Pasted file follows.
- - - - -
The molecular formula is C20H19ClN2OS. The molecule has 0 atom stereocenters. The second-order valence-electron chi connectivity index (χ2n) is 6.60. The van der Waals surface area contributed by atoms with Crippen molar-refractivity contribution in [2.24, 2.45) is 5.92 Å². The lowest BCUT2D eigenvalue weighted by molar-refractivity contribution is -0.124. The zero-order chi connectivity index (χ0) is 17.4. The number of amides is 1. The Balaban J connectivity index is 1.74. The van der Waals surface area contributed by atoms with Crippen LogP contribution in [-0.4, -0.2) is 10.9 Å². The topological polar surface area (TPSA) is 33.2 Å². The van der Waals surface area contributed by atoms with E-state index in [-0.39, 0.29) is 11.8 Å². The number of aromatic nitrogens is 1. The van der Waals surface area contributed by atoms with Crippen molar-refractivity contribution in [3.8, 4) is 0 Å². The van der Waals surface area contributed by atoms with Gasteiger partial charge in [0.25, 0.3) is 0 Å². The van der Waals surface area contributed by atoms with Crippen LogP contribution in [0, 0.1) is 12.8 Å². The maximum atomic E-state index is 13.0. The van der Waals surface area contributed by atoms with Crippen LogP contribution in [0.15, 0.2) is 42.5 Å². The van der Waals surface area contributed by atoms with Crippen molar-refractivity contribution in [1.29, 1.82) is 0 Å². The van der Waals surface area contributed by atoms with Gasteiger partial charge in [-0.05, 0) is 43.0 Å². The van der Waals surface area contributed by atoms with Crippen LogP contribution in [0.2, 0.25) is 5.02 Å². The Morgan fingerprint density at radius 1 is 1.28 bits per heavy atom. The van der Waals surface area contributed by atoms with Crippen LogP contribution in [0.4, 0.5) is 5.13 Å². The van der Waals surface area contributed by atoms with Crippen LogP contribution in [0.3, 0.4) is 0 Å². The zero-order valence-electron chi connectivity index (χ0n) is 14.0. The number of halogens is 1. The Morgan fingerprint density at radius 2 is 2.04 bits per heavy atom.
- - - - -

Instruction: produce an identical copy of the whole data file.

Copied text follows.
The molecular formula is C20H19ClN2OS. The molecule has 0 atom stereocenters. The second-order valence-electron chi connectivity index (χ2n) is 6.60. The van der Waals surface area contributed by atoms with Crippen molar-refractivity contribution in [2.24, 2.45) is 5.92 Å². The lowest BCUT2D eigenvalue weighted by molar-refractivity contribution is -0.124. The zero-order chi connectivity index (χ0) is 17.4. The number of amides is 1. The Balaban J connectivity index is 1.74. The van der Waals surface area contributed by atoms with Crippen LogP contribution in [-0.4, -0.2) is 10.9 Å². The topological polar surface area (TPSA) is 33.2 Å². The van der Waals surface area contributed by atoms with E-state index in [-0.39, 0.29) is 11.8 Å². The number of aromatic nitrogens is 1. The van der Waals surface area contributed by atoms with Crippen molar-refractivity contribution in [3.8, 4) is 0 Å². The van der Waals surface area contributed by atoms with Gasteiger partial charge in [0.25, 0.3) is 0 Å². The van der Waals surface area contributed by atoms with Crippen LogP contribution in [0, 0.1) is 12.8 Å². The maximum atomic E-state index is 13.0. The van der Waals surface area contributed by atoms with Crippen LogP contribution in [0.15, 0.2) is 42.5 Å². The van der Waals surface area contributed by atoms with Crippen molar-refractivity contribution in [1.29, 1.82) is 0 Å². The van der Waals surface area contributed by atoms with Gasteiger partial charge in [-0.05, 0) is 43.0 Å². The van der Waals surface area contributed by atoms with Crippen LogP contribution in [0.2, 0.25) is 5.02 Å². The Morgan fingerprint density at radius 1 is 1.28 bits per heavy atom. The van der Waals surface area contributed by atoms with Crippen LogP contribution in [0.4, 0.5) is 5.13 Å². The van der Waals surface area contributed by atoms with Crippen LogP contribution in [0.3, 0.4) is 0 Å². The zero-order valence-electron chi connectivity index (χ0n) is 14.0. The number of halogens is 1. The Morgan fingerprint density at radius 2 is 2.04 bits per heavy atom.